HISTORY OF KYRENIA
Settlement in the Kyrenia area dates back to neolitic times, and under the influence of the Anatolian coastal civilizations during the Bronze Age, the population in the region grew.
Until 3 12 Be. Kyrenia was an independent city kingdom, but was then taken over by Salamis. The name Kyrenia is believed to date back to that time. Ptolemy(King of Salamis) apparently referred to the town as "Keravnia" which means Aphrodite with the Thunderbolt. During the tenth century, the Phoenicians settled relatively large amount of autonomy, allowing it to develop along its own lines. In fact, Kyrenia during Roman times was Christian even before Christianity had become the official religion of the Roman Empire. During Roman rule the importance of the port as an access to markets in Asia Minor helped the town in both stature and status.
In 1192 Girne fell to the Crusaders led by Richard the Lionheart, but was then handed on the Lusignans who divided the region into feudal estates. Interestingly, some place names closely resemble the names given to them by the Frankish overlords. The village of Temblos(Zeytinlik in Turkish) was the estate of the Knights Templar. Karmi village(Karaman in Turkish) was the property of the Carmelites. And Agrida(Agirdag in Turkish) was known as La Gride by the Franks. During Venetian rule the notifications of Kyrenia, which were also extensive during Frankish rule, were extended and strengthened. But their efforts were in vain as in 1571 the Ottomans took Kyrenia without a single shot being fired.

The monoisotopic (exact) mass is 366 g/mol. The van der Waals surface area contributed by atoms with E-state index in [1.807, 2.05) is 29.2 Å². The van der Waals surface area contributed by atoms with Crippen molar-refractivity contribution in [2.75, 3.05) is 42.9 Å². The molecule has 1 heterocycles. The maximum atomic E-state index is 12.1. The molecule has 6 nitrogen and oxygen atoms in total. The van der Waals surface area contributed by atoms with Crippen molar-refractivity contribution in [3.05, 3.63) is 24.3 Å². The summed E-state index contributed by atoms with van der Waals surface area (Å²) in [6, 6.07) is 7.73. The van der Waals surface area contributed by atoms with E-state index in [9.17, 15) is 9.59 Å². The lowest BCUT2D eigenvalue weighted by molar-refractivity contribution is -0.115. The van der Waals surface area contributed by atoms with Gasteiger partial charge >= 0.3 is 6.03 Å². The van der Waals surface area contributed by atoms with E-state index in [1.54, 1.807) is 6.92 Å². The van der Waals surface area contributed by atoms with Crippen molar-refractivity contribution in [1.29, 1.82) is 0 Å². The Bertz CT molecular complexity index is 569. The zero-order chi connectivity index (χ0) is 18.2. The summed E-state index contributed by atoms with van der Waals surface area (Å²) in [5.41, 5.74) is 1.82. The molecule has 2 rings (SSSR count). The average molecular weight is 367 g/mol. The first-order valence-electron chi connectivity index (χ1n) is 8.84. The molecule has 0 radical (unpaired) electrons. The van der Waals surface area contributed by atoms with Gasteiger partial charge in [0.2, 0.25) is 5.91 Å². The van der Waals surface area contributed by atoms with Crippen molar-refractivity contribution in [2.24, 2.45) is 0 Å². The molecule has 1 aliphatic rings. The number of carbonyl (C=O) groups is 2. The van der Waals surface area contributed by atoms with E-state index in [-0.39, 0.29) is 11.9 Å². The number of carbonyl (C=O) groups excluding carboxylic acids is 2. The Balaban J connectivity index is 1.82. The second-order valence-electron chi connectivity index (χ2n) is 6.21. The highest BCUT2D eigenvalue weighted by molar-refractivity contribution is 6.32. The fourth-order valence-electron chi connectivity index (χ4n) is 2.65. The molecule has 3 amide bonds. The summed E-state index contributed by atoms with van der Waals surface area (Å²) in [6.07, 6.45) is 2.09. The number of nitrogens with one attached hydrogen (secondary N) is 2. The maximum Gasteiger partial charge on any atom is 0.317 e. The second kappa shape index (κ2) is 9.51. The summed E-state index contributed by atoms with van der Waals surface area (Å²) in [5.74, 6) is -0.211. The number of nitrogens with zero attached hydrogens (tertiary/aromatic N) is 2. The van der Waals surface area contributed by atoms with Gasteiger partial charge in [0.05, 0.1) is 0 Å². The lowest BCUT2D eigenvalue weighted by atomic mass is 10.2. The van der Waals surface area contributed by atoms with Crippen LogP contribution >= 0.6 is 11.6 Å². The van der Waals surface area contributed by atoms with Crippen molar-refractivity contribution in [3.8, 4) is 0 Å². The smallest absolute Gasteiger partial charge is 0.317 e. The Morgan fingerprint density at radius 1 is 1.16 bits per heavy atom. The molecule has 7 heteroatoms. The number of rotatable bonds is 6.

After the Ottoman conquest Kyrenia entered so meting of a decline due to the fact that as part of the greater Ottoman Empire, and surrounded by lands also within that realm, the strategic and economic value of the town was negligible.
After the British took over the administration of Cyprus in 1889 attempts were made to improve and renovate Kyrenia harbour with a view to increasing trade and shipping. However it was hard for the harbour to shake off its reputation as a 'shipwrecker'.
In recent times Kyrenia has developed into a popular tourist resort, but fortunately for those who live in or visit the town it has never been overrun by tourists.